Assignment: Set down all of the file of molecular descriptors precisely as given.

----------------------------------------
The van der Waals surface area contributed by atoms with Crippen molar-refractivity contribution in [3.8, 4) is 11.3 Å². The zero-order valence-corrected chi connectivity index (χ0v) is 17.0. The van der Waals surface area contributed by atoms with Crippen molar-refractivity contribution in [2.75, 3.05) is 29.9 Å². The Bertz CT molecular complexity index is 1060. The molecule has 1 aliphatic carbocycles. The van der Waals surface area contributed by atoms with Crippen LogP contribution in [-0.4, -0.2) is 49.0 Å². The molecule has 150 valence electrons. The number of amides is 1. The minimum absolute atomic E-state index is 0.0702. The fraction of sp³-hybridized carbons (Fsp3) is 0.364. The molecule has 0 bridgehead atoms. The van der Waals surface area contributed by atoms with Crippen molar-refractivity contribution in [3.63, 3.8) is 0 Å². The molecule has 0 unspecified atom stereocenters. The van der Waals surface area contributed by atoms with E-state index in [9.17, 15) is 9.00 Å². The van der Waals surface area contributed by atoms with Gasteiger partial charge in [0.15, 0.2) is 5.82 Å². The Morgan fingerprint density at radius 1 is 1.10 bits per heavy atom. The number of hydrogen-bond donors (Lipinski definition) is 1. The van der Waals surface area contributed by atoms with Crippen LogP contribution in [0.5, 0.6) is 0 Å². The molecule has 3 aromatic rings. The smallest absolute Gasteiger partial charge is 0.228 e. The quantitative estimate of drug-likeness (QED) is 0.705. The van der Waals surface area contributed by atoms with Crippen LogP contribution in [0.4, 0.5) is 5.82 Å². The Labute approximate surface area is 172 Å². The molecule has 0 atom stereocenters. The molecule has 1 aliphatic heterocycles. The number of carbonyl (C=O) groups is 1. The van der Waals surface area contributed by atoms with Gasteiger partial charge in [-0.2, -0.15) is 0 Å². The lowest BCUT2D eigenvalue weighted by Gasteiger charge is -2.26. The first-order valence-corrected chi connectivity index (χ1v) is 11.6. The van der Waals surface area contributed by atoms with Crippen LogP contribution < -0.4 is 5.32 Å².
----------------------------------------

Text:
The van der Waals surface area contributed by atoms with Crippen molar-refractivity contribution in [3.8, 4) is 11.3 Å². The zero-order valence-corrected chi connectivity index (χ0v) is 17.0. The van der Waals surface area contributed by atoms with Crippen molar-refractivity contribution in [2.75, 3.05) is 29.9 Å². The Bertz CT molecular complexity index is 1060. The molecule has 1 aliphatic carbocycles. The van der Waals surface area contributed by atoms with Crippen LogP contribution in [-0.4, -0.2) is 49.0 Å². The molecule has 150 valence electrons. The number of amides is 1. The minimum absolute atomic E-state index is 0.0702. The fraction of sp³-hybridized carbons (Fsp3) is 0.364. The molecule has 0 bridgehead atoms. The van der Waals surface area contributed by atoms with Crippen molar-refractivity contribution in [3.63, 3.8) is 0 Å². The molecule has 0 unspecified atom stereocenters. The van der Waals surface area contributed by atoms with E-state index in [9.17, 15) is 9.00 Å². The van der Waals surface area contributed by atoms with Gasteiger partial charge in [0.15, 0.2) is 5.82 Å². The Morgan fingerprint density at radius 1 is 1.10 bits per heavy atom. The number of hydrogen-bond donors (Lipinski definition) is 1. The van der Waals surface area contributed by atoms with Crippen LogP contribution in [0.5, 0.6) is 0 Å². The molecule has 3 aromatic rings. The smallest absolute Gasteiger partial charge is 0.228 e. The quantitative estimate of drug-likeness (QED) is 0.705. The van der Waals surface area contributed by atoms with Crippen LogP contribution in [0.4, 0.5) is 5.82 Å². The Labute approximate surface area is 172 Å². The molecule has 0 atom stereocenters. The molecule has 1 aliphatic heterocycles. The number of carbonyl (C=O) groups is 1. The van der Waals surface area contributed by atoms with Gasteiger partial charge in [-0.2, -0.15) is 0 Å². The lowest BCUT2D eigenvalue weighted by Gasteiger charge is -2.26. The first-order valence-corrected chi connectivity index (χ1v) is 11.6. The van der Waals surface area contributed by atoms with Crippen LogP contribution < -0.4 is 5.32 Å².